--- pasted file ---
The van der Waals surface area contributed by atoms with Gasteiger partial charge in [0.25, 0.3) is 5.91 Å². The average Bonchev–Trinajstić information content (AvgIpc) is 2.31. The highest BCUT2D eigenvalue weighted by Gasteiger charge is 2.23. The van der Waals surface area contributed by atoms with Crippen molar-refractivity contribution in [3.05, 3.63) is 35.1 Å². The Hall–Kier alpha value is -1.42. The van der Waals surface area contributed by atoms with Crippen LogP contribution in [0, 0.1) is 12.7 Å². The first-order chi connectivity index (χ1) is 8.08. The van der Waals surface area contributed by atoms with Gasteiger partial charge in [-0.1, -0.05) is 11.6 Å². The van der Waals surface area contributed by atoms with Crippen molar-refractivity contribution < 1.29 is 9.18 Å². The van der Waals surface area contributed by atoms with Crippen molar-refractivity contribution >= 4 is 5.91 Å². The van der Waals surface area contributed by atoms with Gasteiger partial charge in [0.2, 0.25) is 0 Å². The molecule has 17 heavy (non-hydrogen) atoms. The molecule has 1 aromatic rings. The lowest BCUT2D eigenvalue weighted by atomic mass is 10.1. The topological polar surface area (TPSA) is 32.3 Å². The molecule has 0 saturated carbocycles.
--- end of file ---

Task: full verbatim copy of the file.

The van der Waals surface area contributed by atoms with Gasteiger partial charge in [0.25, 0.3) is 5.91 Å². The average Bonchev–Trinajstić information content (AvgIpc) is 2.31. The highest BCUT2D eigenvalue weighted by Gasteiger charge is 2.23. The van der Waals surface area contributed by atoms with Crippen molar-refractivity contribution in [3.05, 3.63) is 35.1 Å². The Hall–Kier alpha value is -1.42. The van der Waals surface area contributed by atoms with Crippen LogP contribution in [0, 0.1) is 12.7 Å². The first-order chi connectivity index (χ1) is 8.08. The van der Waals surface area contributed by atoms with Gasteiger partial charge in [-0.1, -0.05) is 11.6 Å². The van der Waals surface area contributed by atoms with Crippen molar-refractivity contribution < 1.29 is 9.18 Å². The van der Waals surface area contributed by atoms with Crippen molar-refractivity contribution >= 4 is 5.91 Å². The van der Waals surface area contributed by atoms with Gasteiger partial charge in [0.2, 0.25) is 0 Å². The molecule has 17 heavy (non-hydrogen) atoms. The molecule has 1 aromatic rings. The lowest BCUT2D eigenvalue weighted by atomic mass is 10.1. The topological polar surface area (TPSA) is 32.3 Å². The molecule has 0 saturated carbocycles.